Durajana Jataka

Once on a time when Brahmadatta was reigning in Benares, the Bodhisatta came to be a teacher of world wide fame, with five hundred young brahmins studying under him. One of these pupils was a young Brahmin from a foreign land, who fell in love with a woman and made her his wife. Though he continued to live on in Benares, he failed two or three times in his attendance on the master. For, you should know, his wife was a sinful and wicked woman, who was as meek as a slave on days when she had done wrong, but on days when she had not done wrong, played my lady, passionate and tyrannical. Her husband could not make her out at all; and so worried and harassed by her was he that he absented himself from waiting on the Master. Now, some seven or eight days later he renewed his attendances, and was asked by the Bodhisatta why he had not been seen of late.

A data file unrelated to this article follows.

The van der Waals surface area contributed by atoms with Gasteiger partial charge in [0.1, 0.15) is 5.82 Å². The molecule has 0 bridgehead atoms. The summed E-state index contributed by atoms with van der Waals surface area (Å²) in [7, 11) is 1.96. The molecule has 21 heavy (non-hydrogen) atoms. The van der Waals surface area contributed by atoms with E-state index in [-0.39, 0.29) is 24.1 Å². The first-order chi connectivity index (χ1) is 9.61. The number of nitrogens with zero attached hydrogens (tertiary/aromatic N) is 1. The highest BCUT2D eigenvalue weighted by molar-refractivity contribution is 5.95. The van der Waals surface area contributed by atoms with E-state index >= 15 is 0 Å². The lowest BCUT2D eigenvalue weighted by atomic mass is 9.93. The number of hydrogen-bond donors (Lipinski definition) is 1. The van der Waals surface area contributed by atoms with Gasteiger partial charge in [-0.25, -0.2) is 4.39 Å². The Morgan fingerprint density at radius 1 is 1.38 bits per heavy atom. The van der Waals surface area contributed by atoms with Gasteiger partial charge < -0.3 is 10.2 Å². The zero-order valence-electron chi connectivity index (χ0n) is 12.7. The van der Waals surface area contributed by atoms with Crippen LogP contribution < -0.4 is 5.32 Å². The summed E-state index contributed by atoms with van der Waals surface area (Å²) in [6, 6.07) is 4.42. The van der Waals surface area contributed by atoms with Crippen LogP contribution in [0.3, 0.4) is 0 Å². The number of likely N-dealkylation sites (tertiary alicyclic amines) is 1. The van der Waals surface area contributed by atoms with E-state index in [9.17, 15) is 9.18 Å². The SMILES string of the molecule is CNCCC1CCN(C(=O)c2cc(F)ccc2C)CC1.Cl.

“Master, my wife is the cause,” said he. And he told the Bodhisatta how she was meek one day like a slave girl, and tyrannical the next; how he could not make her out at all, and how he had been so worried and harassed by her shifting moods that he had stayed away.

            “Precisely so, young Brahmin,” said the Bodhisatta; “on days when they have done wrong, women humble themselves before their husbands and become as meek and submissive as a slave girl; but on days when they have not done wrong, then they become stiff necked and insubordinate to their lords. After this manner are women sinful and wicked; and their nature is hard to know. No heed should be paid either to their likes or to their dislikes.” And so saying, the Bodhisatta repeated for the edification of his pupil this Stanza:-

                        Think’st thou a woman loves thee? Be not glad.

                        Think’st thou she loves thee not? Forbear to grieve.

                        Unknowable, uncertain as the path

                        Of fishes in the water, women prove.

            Such was the Bodhisatta’s instruction to his pupil, who thence forward paid no heed to his wife’s caprices. And she, hearing that her misconduct had come to the ears of the Bodhisatta, ceased from that time forward from her naughtiness.



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